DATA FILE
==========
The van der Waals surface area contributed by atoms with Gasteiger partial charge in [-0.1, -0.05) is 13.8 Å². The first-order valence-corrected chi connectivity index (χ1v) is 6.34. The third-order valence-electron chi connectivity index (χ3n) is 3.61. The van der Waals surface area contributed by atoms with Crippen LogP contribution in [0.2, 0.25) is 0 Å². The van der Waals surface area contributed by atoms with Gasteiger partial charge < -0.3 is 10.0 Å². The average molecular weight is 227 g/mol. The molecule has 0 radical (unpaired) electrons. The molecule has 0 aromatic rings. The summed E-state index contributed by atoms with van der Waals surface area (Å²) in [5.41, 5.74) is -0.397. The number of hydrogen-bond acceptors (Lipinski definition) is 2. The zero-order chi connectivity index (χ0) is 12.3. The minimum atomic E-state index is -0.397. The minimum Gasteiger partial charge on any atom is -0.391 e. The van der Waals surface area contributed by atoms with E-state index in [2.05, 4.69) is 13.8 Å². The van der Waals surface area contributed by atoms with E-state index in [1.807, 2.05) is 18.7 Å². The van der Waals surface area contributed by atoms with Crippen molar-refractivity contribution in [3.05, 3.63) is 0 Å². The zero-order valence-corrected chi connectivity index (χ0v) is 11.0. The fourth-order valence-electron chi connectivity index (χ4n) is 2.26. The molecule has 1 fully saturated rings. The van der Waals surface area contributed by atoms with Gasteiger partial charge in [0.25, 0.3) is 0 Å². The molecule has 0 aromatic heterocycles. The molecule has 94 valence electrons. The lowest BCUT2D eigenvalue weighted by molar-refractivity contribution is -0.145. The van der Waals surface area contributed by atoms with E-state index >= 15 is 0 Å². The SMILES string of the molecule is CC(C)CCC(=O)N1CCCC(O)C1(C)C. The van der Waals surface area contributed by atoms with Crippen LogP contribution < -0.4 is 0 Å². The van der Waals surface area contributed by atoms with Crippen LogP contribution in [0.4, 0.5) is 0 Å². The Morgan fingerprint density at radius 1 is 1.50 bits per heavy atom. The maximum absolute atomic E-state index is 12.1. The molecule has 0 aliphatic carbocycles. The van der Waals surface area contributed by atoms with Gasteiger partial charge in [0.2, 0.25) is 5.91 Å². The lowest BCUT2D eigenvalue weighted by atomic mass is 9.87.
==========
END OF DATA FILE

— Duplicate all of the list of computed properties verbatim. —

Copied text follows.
The van der Waals surface area contributed by atoms with Gasteiger partial charge in [-0.1, -0.05) is 13.8 Å². The first-order valence-corrected chi connectivity index (χ1v) is 6.34. The third-order valence-electron chi connectivity index (χ3n) is 3.61. The van der Waals surface area contributed by atoms with Crippen LogP contribution in [0.2, 0.25) is 0 Å². The van der Waals surface area contributed by atoms with Gasteiger partial charge < -0.3 is 10.0 Å². The average molecular weight is 227 g/mol. The molecule has 0 radical (unpaired) electrons. The molecule has 0 aromatic rings. The summed E-state index contributed by atoms with van der Waals surface area (Å²) in [5.41, 5.74) is -0.397. The number of hydrogen-bond acceptors (Lipinski definition) is 2. The zero-order chi connectivity index (χ0) is 12.3. The minimum atomic E-state index is -0.397. The minimum Gasteiger partial charge on any atom is -0.391 e. The van der Waals surface area contributed by atoms with E-state index in [2.05, 4.69) is 13.8 Å². The van der Waals surface area contributed by atoms with E-state index in [1.807, 2.05) is 18.7 Å². The van der Waals surface area contributed by atoms with Crippen molar-refractivity contribution in [3.05, 3.63) is 0 Å². The zero-order valence-corrected chi connectivity index (χ0v) is 11.0. The fourth-order valence-electron chi connectivity index (χ4n) is 2.26. The molecule has 1 fully saturated rings. The van der Waals surface area contributed by atoms with Gasteiger partial charge in [0.25, 0.3) is 0 Å². The molecule has 0 aromatic heterocycles. The molecule has 94 valence electrons. The lowest BCUT2D eigenvalue weighted by molar-refractivity contribution is -0.145. The van der Waals surface area contributed by atoms with E-state index >= 15 is 0 Å². The SMILES string of the molecule is CC(C)CCC(=O)N1CCCC(O)C1(C)C. The van der Waals surface area contributed by atoms with Crippen LogP contribution < -0.4 is 0 Å². The van der Waals surface area contributed by atoms with Crippen LogP contribution in [0.4, 0.5) is 0 Å². The Morgan fingerprint density at radius 1 is 1.50 bits per heavy atom. The maximum absolute atomic E-state index is 12.1. The molecule has 0 aliphatic carbocycles. The van der Waals surface area contributed by atoms with Gasteiger partial charge in [0.2, 0.25) is 5.91 Å². The lowest BCUT2D eigenvalue weighted by atomic mass is 9.87.